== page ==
Yet, also like Monroe, she was basically shy. Once a reporter asked Jean If she thought sex activity outside of marriage was increasing among women. "It would be sort of difficult for It to increase among women alone--wouldn't it?" answered Jean. Jean got In the movies on a dare from a friend. She AP NewslMturei P1M1II Blonde bombshell in her brief movie life, Jean Harlow is flashing to notice again, i did bits in comedies with Laurel and Hardy and other top comics of the silent era.

About the same time, Howard Hughes started filming "Hell's Angels," still one of the great aviation films of all time. The perfectionist millionaire spent three years making a silent movie--and then came the sound revolution. Hughes scrapped the whole picture at a cost of a then-record $1 million. Ben Lyon and James Hall, the mala stars, could talk but Greta Nissen, a sexy Norwegian, had too much accent for the talkies. Landau was Jean's agent--and also Miss Nissen's.

So Kansas City-born Jean got the part. IT WAS NOT a bii; part but the audience saw plenty of Harlow and the picture made her an international celebrity. By 1930, this once was 17th on a list of the 100 best known people in the world. And she was only 19. In the depths of the depression, she really exploded on the screen.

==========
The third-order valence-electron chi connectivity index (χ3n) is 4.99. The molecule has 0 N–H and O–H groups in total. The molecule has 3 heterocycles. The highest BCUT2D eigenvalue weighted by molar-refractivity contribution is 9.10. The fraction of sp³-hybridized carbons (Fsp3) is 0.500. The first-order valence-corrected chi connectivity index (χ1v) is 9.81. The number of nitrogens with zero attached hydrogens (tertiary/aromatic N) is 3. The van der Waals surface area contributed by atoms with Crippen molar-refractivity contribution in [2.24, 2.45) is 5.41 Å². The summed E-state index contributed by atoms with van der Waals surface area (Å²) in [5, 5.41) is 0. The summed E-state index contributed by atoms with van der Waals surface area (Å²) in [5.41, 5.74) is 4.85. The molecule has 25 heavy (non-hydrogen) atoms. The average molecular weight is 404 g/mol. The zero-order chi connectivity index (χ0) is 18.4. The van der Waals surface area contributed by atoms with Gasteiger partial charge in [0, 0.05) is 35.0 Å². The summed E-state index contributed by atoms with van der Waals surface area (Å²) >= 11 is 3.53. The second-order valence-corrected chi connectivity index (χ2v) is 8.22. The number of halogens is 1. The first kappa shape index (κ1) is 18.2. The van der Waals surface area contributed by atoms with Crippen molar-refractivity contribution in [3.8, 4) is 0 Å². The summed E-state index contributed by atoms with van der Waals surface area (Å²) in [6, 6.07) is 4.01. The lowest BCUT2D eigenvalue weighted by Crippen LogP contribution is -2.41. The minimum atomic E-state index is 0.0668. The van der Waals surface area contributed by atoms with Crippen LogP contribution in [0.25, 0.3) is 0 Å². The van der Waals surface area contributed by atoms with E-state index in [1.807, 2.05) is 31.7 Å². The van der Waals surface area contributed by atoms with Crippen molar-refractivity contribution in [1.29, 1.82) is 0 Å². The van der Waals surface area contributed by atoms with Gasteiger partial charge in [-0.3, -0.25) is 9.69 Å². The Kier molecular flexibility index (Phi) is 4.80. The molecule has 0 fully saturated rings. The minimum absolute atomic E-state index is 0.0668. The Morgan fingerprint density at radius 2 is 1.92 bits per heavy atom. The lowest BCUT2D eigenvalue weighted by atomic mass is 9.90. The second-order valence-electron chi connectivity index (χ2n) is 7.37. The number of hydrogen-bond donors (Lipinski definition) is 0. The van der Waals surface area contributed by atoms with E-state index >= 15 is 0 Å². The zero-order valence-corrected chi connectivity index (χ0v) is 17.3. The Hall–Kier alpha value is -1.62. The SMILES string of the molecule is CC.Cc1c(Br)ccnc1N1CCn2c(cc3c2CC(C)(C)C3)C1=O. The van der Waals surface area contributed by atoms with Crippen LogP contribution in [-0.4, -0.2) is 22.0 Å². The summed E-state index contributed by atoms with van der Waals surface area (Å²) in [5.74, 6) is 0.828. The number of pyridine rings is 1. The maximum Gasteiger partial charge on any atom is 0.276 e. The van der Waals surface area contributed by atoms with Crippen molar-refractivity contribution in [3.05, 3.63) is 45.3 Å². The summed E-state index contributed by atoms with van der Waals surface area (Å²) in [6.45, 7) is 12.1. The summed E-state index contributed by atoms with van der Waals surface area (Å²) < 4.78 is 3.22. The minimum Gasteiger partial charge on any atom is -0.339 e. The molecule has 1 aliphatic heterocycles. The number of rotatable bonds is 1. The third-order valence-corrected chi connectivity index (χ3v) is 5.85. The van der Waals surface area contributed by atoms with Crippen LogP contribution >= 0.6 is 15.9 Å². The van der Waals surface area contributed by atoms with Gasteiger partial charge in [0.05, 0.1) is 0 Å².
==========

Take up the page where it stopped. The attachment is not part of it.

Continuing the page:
She was the extrovert, fun-loving sex bomb who made her greatest hits opposite the screen's all-time star, Clark Gable. She starred, too, with other Hollywood greats--tlm Barrymori'S, Spencer Tracy. Robert Taylor, Wallace Beery, Lee Tracy, Franchot Tone, James Stewart, William Powell and a dozen more. She wore skin-tight dresses of white satin, whita ostrich feathers and while mink, and drove a white Cadillac. On screen she always played a good-bad fiirl the ona with a heart of gold.

Her pictures exploited iiei i i i lilies a3 "Platinum Blonde," "Bombshell." "Red Dust." "Suzy," "Hold Your Man," "Wife Versus Secretary. 1'he Man in Possession," and "Red Headed Woman," in which she dyed her famed platinum tresses. JEAN'S BEST picture--one in which she was pitted against some of the screen's biggest scene stealers, Wallace Beery and Marie Dressier to name two--was "Dinner at Eight." Her performance is one (if the screen's classic comedy portrayals. At her peak, Jean made $5.000 a week, at a tima when taxes were low. But she left only Oldtimcrs say of all the stars--save Gable--she was the easiest to know.

And she stopped acting after she left the sound stage. Studio workers loved her. One laborer sums it up: "In 40 years, I have worked with every big name in Hollywood. Jean was the only ona who ever remembered my name." In 1934, while making "Reckless," she started going out with Powell. It was, according to friends, the great love of her life.

But Jean, never strong, soon was plagued with a series of illnesses--throat infections, kidney trouble, gall bladder infections and chronic colds. Then came the illness a killed her. When urcmlc poisoning set in, Powell rode in the ambulance with Jean to Good Samaritan Hospital. "But it was too late then," recalls Powell. "She was too far gone.

She died in my arms. It was the saddest day of my life." The date was June 7, 1937. Jean Harlow was only 26. Mint.